Summer of discontent
Also in today’s edition: Hello darkness, my foe; Gaza under siege; ‘Tis election season; Bloodsuckers are having a ball
Good morning! What does it take to produce Nobel laureates in literature? Making the Anglophones read translated works. At least that’s what Jacques Testard, founder of Fitzcarraldo Editions, thinks. The indie publishing house boasts four Nobel-winning writers on its roster, including this year’s winner, Jon Fosse. The Telegraph reports that Fitzcarraldo Editions has found traction among young readers through its translated works. Colour coding books (blue for fiction and white for non-fiction) and minimal designs have helped forge its brand identity. Eh, who says Nobel-ity has to be grand?
Dinesh Narayanan and Adarsh Singh also contributed to today’s edition.
The Market Signal
Stocks & Economy: Comments from the US Federal Reserve officials that hinted chances of more rate hikes had reduced were enough to bring back cheer to the markets. Fed vice chair Philip Jefferson said that the markets were “doing all the dirty work for the Fed”. The comments were enough for Asian shares to brush aside the Israel-Hamas war to surge in morning trade.
Oil prices took a breather after rising sharply on Monday. Analysts worry that if Iran gets directly involved in the conflict, it could block the arterial Strait of Hormuz.
Indian equities took a beating on Monday on fears of the war escalating. Adani Ports, owner of Israel’s Haifa port, lost 5% of its value. Shares of 13 other Indian companies, which have business linkages with Israel, suffered too. Opening moves of the GIFT Nifty index showed a flat or slightly positive beginning to trading today.
Shot In The Dark
If you’ve shopped online or tried to delete a social media account, you’ve likely been subject to deceptive practices. The kind where companies make subscription cancellation a cumbersome process, add hidden costs in the last stage of checkout, or create artificial scarcity and urgency to make you purchase a product or service. India wants to do something about these “dark patterns”. Which is why the Department of Consumer Affairs released draft guidelines (pdf) and invited comments until October 5. Already, Big Tech isn’t happy.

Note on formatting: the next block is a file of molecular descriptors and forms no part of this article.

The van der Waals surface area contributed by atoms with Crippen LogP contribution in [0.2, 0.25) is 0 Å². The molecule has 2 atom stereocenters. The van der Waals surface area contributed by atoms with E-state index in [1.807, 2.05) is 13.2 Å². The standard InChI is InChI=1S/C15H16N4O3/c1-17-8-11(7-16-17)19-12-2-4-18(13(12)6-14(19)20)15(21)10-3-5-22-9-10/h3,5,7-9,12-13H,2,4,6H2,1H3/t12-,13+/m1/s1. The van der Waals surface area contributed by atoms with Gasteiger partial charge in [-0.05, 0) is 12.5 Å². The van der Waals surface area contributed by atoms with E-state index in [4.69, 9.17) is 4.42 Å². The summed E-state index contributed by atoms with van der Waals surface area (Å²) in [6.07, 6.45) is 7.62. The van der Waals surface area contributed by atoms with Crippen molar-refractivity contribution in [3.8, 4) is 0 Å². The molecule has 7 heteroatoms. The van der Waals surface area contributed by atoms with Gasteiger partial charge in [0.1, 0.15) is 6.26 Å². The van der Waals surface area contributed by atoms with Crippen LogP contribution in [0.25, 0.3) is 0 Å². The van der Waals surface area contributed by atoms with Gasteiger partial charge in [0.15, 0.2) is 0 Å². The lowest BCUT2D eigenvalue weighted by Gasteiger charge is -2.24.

Why?: Industry body Asia Internet Coalition, representing Amazon, Meta, Google, etc., argues that a separate proposal on dark patterns will lead to uncertain compliance requirements due to an overlap with the Consumer Protection Act, the Digital Personal Data Protection Act, and an in-the-works Digital India Act.
Israel’s war in Gaza is already rippling in global political conversations at the highest levels and is likely to cause more fissures. US Senate majority leader Chuck Schumer, who is visiting China, criticised Beijing’s support to Palestine and urged President Xi Jinping to stand by Israel.
Meanwhile, Israel believes that Iran was involved deeply in the attack. But the US is not so sure about it. The US also rejected the charge that Iran used the recently freed $6 billion to fund the attack.
Back in control: Israel said it had retaken control of towns where intruders from Gaza were running riot. It has now vowed to wreak vengeance, choking power, fuel, and food supplies to the Strip of two million inhabitants. Germany and Austria have suspended aid to Palestine.
Stranded: About 18,000 Indians, including students, tourists and businessmen, are stuck in Israel.
Nothing To Write Home About
Photo credit: @towfiqu999999/Unsplash
The earnings season is here, but don’t get too excited: India’s consumer economy isn’t in top gear. FMCG companies expect insipid numbers for the September 2023 quarter. Godrej Consumer said the recovery in demand is gradual, hurt by poor rainfall and rising food prices. Analysts tracking rival Dabur said they expect volume growth—the amount of goods sold—to be 1% at best. IT firms won’t fare much better, although pharma, banking, and auto firms should report better numbers.
Good, bad, and ugly: The infamous ‘K-shaped’ recovery persists. Key indicators show that richer groups have held onto their wealth while poorer, rural consumers are still suffering. Take car sales, for instance. After months of anaemic growth, auto sales in September were up 20%. But tractor sales dropped by over 9%, indicating farm distress.
Pocket pincher: The Reserve Bank of India kept key lending rates unchanged and stuck to its target of reducing inflation to 4%. Despite a drop in core inflation, the central bank said it’s keeping an eye on the more volatile consumer price index.